We were saddened to learn that negotiations between Evanston Sports Federation and the City have been halted.  ESF is a not-for-profit group composed of Evanston Baseball and Softball Association, Evanston AYSO, Evanston Lacrosse and the Evanston Township High School Wildkits, that proposes to bring year-round indoor sports to every kid in Evanston who wants to play.

They propose to invest $750,000 in build-outs but would like for the City to kick in something, too, chiefly a rent subsidy, so ESF could have a 25-year lease for $1 per year. There would be no other costs to the City.

At a meeting last June, some aldermen objected to the proposal, for the most part on economic terms, and now ESF has withdrawn its offer. ESF officials have indicated they would return to the table if there is a shift in attitude on the City’s part. We encourage any aldermen who are on the fence or who oppose the offer to take a fresh look at it.
The offer presents a wonderful opportunity for the City and the community, from bringing life to an underused building to offering kids a chance for positive growth.

The City Council has made “youth” one of its priorities. The City has initiated programs in job-readiness and mentoring and is looking for ways to encourage kids to stay in school and to look to a future with post-high-school education or training. Sports train mind and body; they help build confidence and character; they add a sense of belonging.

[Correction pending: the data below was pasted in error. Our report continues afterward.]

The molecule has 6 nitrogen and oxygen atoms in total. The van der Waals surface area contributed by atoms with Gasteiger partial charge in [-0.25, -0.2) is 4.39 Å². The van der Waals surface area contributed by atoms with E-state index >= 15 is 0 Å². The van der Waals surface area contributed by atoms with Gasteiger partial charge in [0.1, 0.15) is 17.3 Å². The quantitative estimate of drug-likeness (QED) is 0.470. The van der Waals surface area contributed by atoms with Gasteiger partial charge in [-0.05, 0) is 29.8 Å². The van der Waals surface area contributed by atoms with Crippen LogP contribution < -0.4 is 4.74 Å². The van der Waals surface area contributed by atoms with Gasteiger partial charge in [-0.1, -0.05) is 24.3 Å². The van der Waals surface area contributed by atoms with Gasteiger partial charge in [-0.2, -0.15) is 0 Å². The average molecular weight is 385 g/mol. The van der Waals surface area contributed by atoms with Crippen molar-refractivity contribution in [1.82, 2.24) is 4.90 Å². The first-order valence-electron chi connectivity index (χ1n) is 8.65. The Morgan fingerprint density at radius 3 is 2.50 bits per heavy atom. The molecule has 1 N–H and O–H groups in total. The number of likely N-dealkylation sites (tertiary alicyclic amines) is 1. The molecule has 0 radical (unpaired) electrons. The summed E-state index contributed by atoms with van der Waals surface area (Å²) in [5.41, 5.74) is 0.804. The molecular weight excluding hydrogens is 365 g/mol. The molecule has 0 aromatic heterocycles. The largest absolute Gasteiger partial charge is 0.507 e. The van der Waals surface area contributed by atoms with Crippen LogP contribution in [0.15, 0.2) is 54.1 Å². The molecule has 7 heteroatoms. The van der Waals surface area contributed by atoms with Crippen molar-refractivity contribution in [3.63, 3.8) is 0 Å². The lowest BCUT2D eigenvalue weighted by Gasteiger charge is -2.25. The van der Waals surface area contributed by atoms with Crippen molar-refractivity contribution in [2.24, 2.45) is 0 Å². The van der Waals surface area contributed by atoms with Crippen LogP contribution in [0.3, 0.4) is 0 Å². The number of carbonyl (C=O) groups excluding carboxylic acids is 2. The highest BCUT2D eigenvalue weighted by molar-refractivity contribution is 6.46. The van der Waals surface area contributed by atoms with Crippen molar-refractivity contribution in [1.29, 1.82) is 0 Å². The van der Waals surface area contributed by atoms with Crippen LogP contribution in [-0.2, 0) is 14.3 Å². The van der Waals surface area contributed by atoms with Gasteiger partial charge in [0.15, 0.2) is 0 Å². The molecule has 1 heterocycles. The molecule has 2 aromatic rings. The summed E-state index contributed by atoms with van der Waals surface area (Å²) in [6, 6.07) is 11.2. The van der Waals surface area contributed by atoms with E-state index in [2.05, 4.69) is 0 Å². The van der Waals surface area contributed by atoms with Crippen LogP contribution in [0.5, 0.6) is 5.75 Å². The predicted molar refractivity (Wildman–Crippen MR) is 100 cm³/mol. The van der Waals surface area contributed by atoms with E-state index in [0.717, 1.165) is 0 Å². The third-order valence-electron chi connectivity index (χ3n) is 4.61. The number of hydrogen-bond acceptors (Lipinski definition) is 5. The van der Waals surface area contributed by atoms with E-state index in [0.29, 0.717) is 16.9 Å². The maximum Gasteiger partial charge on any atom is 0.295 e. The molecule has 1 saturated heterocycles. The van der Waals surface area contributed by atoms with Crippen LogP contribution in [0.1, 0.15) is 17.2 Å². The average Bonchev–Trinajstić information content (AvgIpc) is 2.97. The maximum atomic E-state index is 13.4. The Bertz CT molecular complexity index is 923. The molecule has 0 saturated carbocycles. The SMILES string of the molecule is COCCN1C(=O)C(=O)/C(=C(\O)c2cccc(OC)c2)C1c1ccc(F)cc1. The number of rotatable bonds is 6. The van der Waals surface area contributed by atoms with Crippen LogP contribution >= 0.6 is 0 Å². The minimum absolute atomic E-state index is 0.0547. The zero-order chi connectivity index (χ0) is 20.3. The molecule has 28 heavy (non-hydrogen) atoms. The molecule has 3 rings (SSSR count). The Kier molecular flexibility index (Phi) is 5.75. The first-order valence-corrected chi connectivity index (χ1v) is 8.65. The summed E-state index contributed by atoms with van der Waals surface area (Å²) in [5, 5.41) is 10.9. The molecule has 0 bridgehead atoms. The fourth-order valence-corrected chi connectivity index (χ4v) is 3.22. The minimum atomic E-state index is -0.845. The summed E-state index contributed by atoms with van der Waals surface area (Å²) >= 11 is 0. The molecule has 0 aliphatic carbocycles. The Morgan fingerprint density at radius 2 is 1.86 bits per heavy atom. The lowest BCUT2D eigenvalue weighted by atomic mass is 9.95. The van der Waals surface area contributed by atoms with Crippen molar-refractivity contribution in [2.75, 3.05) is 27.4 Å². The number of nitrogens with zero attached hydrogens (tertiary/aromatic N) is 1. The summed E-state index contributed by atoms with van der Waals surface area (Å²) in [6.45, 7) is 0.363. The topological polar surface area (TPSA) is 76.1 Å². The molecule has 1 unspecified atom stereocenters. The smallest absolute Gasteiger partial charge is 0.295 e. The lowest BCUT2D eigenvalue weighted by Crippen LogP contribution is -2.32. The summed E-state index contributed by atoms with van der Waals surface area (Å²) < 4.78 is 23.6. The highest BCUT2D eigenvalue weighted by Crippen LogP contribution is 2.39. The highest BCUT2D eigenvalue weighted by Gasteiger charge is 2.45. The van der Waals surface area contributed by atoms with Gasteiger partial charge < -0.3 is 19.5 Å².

The framework is already there. All these organizations have proven records of success. Participation in sports offers discipline and team-building, and most coaches are de facto mentors. Hundreds of kids are already enrolled in these programs and ESF says it wants to expand so every kid can participate, regardless of income.

A framework for helping kids is already there. The spirit of volunteerism is there.
It appears that ESF is committed to its project and will take it elsewhere – to Skokie or Niles, perhaps – if we do not accept it. We have already lost some of Evanston’s richness. Light Opera Works relocated to Wilmette; Northlight Theatre went to Skokie, and there is a continuing drain of artists from the Noyes Cultural Arts Center.

We need a successful Citywide program of youth sports, and this one has the potential to expand. People would come to Evanston instead of to other suburbs that have water parks, better ice rinks, roller skating rinks, and they would likely shop or dine here.

Of course, some might bring up the possibility of a new Robert Crown Center, but at this point it is not clear when or if or how that will be built. It is on hold indefinitely, and anyway it is not planned to have an indoor sports facility.

ESF’s offer is innovative and inclusive. We doubt there is another better use for the recycling center, and we think the rent request is reasonable.  The City subsidizes a lot of programs, not-for-profits as well as businesses. This is a golden moment for the community. We hope that those who oppose it will soon come around. If we do not accept the offer, it is almost certain one of our neighbors will, and once again, Evanston will have lost an opportunity.